Casas Grandes/Mata Ortiz
August 1st - October 15th
Located in northern Chihuahua State, Mexico, the site of Casas Grandes was the urban center of a culture which thrived from ca. 1100 – 1450. It interacted with the contemporaneous Mogollon (including Mimbres), Hohokam and Ancestral Puebloan (“Anasazi”) cultures to the north (in present-day Arizona, New Mexico and Colorado), serving as a go-between with them and central American cultures to the south. Known for their distinctive designs on pottery, the Casas Grandes culture disappeared ca. 1450, probably due to climate change. In the late 1960’s, artists in the nearby modern towns of Nuevos Casas Grandes and particularly Mata Ortiz-inspired by the designs found on remnants of the prehistoric culture—began creating their own ceramic works. The commercial success of these wares led to a widespread movement where today, several hundred artisans and artists are creating decorative “Mata Ortiz” pottery. With a significant collection of the prehistoric Casas Grandes pottery, the Museum has also been documenting through collection, the contemporary ceramics of Mata Ortiz. This exhibit draws from its holdings of both, offering the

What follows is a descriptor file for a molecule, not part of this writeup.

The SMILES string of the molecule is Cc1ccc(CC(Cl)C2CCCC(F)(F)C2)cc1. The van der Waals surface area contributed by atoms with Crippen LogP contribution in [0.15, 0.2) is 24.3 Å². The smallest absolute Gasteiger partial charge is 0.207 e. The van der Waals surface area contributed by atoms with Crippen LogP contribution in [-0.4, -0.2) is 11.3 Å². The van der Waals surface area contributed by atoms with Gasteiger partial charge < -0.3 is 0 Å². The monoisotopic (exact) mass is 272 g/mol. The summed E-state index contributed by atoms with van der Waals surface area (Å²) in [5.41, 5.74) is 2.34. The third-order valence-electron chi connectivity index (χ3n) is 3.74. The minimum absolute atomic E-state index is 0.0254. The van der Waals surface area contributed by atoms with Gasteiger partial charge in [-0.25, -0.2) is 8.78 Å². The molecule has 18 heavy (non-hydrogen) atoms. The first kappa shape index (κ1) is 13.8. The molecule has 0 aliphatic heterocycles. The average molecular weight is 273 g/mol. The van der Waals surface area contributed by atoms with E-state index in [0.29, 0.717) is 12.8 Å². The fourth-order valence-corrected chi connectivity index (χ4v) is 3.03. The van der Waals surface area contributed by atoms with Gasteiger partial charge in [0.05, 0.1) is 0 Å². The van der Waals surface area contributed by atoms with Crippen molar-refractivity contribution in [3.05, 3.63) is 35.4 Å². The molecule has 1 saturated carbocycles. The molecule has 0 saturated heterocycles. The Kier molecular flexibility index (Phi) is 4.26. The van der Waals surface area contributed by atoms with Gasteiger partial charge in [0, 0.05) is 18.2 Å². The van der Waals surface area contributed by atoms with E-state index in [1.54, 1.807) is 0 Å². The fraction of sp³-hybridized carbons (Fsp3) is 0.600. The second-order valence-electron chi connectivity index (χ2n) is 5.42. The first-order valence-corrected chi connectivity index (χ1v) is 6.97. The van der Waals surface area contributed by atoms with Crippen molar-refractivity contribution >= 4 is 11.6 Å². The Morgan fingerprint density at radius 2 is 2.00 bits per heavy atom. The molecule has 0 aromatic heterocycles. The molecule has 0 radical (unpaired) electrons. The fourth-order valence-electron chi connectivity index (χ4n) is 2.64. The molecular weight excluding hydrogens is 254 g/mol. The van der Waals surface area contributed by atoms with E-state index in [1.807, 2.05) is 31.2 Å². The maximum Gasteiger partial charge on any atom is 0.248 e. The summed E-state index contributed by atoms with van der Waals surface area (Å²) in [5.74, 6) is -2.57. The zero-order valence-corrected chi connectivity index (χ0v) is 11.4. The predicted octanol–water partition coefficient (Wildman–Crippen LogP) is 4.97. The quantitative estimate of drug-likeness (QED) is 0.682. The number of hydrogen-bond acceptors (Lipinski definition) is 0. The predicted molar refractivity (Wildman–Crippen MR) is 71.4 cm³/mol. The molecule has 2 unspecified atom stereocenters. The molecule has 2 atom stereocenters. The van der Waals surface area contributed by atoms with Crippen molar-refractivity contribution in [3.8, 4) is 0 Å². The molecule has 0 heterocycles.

opportunity to compare and contrast these remarkable wares.